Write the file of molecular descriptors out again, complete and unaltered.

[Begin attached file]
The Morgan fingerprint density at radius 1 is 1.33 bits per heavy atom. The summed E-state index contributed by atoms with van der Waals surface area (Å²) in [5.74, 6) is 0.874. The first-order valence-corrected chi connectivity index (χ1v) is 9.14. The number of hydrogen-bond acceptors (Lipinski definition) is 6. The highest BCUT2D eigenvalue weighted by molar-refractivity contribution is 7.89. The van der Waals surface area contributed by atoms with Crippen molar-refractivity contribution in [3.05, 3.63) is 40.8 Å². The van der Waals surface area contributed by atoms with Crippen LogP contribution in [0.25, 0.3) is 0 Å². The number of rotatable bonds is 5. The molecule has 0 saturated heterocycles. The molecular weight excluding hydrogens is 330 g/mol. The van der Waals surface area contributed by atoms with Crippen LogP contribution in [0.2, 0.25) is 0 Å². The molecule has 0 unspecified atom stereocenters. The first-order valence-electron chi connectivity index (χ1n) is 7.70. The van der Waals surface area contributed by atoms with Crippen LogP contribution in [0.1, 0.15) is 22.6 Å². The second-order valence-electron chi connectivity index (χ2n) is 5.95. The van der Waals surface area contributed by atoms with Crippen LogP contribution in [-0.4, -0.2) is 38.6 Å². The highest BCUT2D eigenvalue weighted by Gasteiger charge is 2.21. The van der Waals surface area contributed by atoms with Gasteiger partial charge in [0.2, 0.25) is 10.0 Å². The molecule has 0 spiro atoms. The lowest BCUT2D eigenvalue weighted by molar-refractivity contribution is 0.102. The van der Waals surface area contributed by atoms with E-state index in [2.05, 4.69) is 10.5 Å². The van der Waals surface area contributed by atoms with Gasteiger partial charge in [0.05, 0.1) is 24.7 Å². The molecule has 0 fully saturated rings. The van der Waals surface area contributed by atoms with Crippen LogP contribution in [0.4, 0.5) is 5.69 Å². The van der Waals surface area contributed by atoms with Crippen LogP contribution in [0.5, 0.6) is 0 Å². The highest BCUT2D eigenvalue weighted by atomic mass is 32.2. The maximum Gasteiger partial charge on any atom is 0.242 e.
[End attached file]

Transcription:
The Morgan fingerprint density at radius 1 is 1.33 bits per heavy atom. The summed E-state index contributed by atoms with van der Waals surface area (Å²) in [5.74, 6) is 0.874. The first-order valence-corrected chi connectivity index (χ1v) is 9.14. The number of hydrogen-bond acceptors (Lipinski definition) is 6. The highest BCUT2D eigenvalue weighted by molar-refractivity contribution is 7.89. The van der Waals surface area contributed by atoms with Crippen molar-refractivity contribution in [3.05, 3.63) is 40.8 Å². The van der Waals surface area contributed by atoms with Crippen LogP contribution in [0.25, 0.3) is 0 Å². The number of rotatable bonds is 5. The molecule has 0 saturated heterocycles. The molecular weight excluding hydrogens is 330 g/mol. The van der Waals surface area contributed by atoms with Crippen LogP contribution in [0.2, 0.25) is 0 Å². The molecule has 0 unspecified atom stereocenters. The first-order valence-electron chi connectivity index (χ1n) is 7.70. The van der Waals surface area contributed by atoms with Crippen LogP contribution in [0.1, 0.15) is 22.6 Å². The second-order valence-electron chi connectivity index (χ2n) is 5.95. The van der Waals surface area contributed by atoms with Crippen LogP contribution in [-0.4, -0.2) is 38.6 Å². The highest BCUT2D eigenvalue weighted by Gasteiger charge is 2.21. The van der Waals surface area contributed by atoms with Gasteiger partial charge in [0.2, 0.25) is 10.0 Å². The molecule has 0 spiro atoms. The lowest BCUT2D eigenvalue weighted by molar-refractivity contribution is 0.102. The van der Waals surface area contributed by atoms with E-state index in [2.05, 4.69) is 10.5 Å². The van der Waals surface area contributed by atoms with Gasteiger partial charge in [0.05, 0.1) is 24.7 Å². The molecule has 0 fully saturated rings. The van der Waals surface area contributed by atoms with Crippen LogP contribution in [0.4, 0.5) is 5.69 Å². The van der Waals surface area contributed by atoms with Crippen LogP contribution in [0.5, 0.6) is 0 Å². The highest BCUT2D eigenvalue weighted by atomic mass is 32.2. The maximum Gasteiger partial charge on any atom is 0.242 e.